Banding errors can be detected only by decoding each frame and applying specific algorithms to both the image and the audio. Video and audio dropouts appear as black frames as well as any low-level audio data. Gamut errors or loudness errors can be detected by measuring the post-decode pixels and audio samples.


What Needs to be Tested to meet Industry Standards?

There are multiple levels of Quality Control when checking your video, audio and digital files. Each of the different types of QC needs to receive a separate “pass” in order for you to distribute your content. At the end of the QC check, you will receive a report outlining the structure of your master project and if it contains any issues or potential mistakes made during the post-production.


You need to make sure your audio is “fully filled”. Any dialogue is easily prone to any underlying surrounding sounds such as movements from the actors and objects they are interacting with. Often these are not separated and when the dialogue is turned off, you will lose all the other sounds as well. Some of the common audio defects include:

  • Artifacting
  • Production issues
  • Compression issues
  • Static
  • Sync with video
  • Dropouts
  • Broadcast compliance.


For instance, for foreign localization and dubbing, QC checks to make sure textless elements are present with the texted feature, and also that the M&E (Music and Effects tracks) are fully-filled and suitable for dubbing your film into a foreign language.

In addition to the audio, your video needs to be clean. Some of the common defects include: conversion or compression artifacting, production issues (equipment in shot), transfer issues, editorial issues, title or action safe issues, misspelt on-screen text, mixed aspect ratios, broadcast compliance, animation or render issues or data corruptions.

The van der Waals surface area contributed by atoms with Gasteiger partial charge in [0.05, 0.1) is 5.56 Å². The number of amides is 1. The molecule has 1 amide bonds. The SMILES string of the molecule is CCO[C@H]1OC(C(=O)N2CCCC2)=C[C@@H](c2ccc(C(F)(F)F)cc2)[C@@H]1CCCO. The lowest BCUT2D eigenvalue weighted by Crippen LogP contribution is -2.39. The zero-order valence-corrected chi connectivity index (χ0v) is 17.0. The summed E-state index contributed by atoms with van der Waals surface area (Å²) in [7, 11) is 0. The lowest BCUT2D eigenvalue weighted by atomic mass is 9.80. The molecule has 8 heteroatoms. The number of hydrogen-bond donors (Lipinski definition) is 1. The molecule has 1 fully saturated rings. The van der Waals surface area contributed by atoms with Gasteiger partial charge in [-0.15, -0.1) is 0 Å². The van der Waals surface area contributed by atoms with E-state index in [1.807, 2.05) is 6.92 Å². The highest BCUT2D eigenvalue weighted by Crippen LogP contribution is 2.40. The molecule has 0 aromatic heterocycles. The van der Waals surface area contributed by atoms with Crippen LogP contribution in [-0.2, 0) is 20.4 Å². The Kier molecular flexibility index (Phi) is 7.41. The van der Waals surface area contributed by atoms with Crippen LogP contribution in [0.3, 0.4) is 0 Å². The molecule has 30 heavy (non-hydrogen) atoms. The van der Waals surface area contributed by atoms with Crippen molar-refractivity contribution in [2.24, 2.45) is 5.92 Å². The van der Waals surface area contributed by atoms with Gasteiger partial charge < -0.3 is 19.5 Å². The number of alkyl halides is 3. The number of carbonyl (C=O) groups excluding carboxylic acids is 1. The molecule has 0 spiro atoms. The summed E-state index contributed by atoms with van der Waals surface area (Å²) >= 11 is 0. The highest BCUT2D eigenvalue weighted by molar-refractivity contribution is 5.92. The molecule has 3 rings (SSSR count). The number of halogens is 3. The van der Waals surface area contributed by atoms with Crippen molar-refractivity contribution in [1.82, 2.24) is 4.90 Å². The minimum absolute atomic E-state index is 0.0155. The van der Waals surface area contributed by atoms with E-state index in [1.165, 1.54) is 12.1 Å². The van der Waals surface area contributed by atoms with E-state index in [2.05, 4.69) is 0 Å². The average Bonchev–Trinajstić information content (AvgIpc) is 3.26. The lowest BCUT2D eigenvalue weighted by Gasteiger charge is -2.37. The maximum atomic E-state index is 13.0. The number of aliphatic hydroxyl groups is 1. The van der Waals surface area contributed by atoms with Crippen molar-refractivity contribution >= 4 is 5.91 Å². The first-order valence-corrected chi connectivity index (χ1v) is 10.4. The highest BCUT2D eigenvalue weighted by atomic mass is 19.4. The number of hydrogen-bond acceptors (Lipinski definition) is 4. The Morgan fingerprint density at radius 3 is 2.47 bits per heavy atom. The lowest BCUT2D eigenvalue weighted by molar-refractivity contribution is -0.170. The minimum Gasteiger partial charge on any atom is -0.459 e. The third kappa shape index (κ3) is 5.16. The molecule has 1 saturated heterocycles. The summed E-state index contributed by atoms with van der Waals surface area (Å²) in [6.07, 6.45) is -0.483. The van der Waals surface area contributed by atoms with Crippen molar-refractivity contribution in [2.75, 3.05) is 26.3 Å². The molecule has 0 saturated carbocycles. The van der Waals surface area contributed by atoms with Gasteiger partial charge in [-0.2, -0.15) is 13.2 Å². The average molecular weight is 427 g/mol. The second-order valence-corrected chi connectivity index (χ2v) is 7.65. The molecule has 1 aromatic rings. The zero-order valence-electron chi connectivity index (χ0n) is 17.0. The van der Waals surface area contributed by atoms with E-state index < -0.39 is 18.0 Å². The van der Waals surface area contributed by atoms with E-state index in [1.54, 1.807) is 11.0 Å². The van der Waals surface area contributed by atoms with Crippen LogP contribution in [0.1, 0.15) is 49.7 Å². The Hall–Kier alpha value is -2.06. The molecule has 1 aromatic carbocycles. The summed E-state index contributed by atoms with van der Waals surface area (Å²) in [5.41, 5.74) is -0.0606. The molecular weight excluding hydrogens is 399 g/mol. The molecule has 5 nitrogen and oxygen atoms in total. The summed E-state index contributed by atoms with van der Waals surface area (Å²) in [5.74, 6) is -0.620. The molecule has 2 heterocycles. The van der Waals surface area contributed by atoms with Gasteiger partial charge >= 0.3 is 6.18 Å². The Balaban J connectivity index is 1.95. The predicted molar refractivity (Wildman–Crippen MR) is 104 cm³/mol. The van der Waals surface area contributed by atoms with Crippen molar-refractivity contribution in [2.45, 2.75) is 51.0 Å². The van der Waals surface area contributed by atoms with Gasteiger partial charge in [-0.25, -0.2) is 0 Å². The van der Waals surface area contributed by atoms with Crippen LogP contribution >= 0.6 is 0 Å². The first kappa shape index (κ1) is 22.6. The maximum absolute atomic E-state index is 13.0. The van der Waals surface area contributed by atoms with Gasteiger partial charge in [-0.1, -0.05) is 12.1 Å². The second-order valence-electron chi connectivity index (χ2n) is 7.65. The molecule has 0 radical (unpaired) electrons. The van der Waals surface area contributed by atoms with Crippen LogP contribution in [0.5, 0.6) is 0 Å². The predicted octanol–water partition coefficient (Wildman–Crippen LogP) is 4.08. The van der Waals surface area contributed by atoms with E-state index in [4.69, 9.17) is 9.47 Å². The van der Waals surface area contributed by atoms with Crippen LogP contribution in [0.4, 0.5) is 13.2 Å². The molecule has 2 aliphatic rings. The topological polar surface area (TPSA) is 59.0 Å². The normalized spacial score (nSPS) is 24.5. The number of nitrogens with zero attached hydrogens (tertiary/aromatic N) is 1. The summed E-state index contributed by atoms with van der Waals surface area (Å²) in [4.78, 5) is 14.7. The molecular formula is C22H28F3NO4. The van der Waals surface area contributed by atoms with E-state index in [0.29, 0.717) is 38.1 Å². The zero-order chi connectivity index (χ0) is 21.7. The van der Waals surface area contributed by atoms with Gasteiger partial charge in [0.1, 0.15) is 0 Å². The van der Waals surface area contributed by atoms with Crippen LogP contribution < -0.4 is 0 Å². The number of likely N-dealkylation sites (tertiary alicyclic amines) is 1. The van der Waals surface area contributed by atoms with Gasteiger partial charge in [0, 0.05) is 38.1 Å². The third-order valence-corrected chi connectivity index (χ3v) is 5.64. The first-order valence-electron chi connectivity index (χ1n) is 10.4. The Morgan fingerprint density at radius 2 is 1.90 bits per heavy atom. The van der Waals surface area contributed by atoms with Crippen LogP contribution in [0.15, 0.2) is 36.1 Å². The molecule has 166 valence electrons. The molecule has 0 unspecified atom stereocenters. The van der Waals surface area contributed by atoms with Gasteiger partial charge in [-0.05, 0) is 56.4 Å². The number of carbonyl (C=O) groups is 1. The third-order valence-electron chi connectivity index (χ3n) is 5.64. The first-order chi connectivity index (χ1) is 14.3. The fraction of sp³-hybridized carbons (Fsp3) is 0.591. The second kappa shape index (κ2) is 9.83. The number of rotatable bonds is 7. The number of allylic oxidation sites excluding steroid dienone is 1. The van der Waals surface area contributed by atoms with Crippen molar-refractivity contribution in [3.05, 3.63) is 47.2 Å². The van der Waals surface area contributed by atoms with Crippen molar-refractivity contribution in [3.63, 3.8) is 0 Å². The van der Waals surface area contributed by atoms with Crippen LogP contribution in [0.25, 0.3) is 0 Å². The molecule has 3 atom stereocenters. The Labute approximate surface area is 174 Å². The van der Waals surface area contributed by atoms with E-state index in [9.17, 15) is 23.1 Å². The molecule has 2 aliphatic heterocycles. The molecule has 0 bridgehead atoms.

The Consequences of not having a QC Process in Place

Unfortunately, many filmmakers feel the constraints of budgets and schedules, so quality control is not always considered first when it comes to project management. Film and video makers are often so wrapped up in working on their projects that they miss something that a fresh set of eyes can easily catch. This is particularly common, when the director or other creatives may not be involved directly in the post-production stages where any last-minute mistakes can be left unseen. 


This can end up being a big problem down the line when your distribution network requests your master version. These companies expect to receive a clean QC report since the distribution networks are doing considerable amounts of preparations such as artwork, advertising, marketing and other promotion before the distribution. If any delays occur, these companies are forced to cancel the whole release. This will end up costing you more time and money than expected.


If you are a first-time filmmaker, you may not be familiar with industry standards. Having one profound QC in place will educate you about any possible defects that your project may contain. It offers filmmakers the assurance that their vision of their project gets released and distributed successfully as planned. Since QC is a material condition for nearly every distribution agreement out there, make sure you can guarantee a clean QC master version of your footage in all levels of production.


QScan has you and your media covered, checking all your files and ensuring complete compliance wherever your content is heading to. Whether you're a one-person facility or enterprise-class broadcaster, QScan will automate your media quality and compliance in moments and save you ridiculous amounts of time, stress and money. Being aware of this process from the beginning of your project, this professional automated media QC platform ensures your video files meet the international delivery standards. Check out QScan today: QScan from LWKS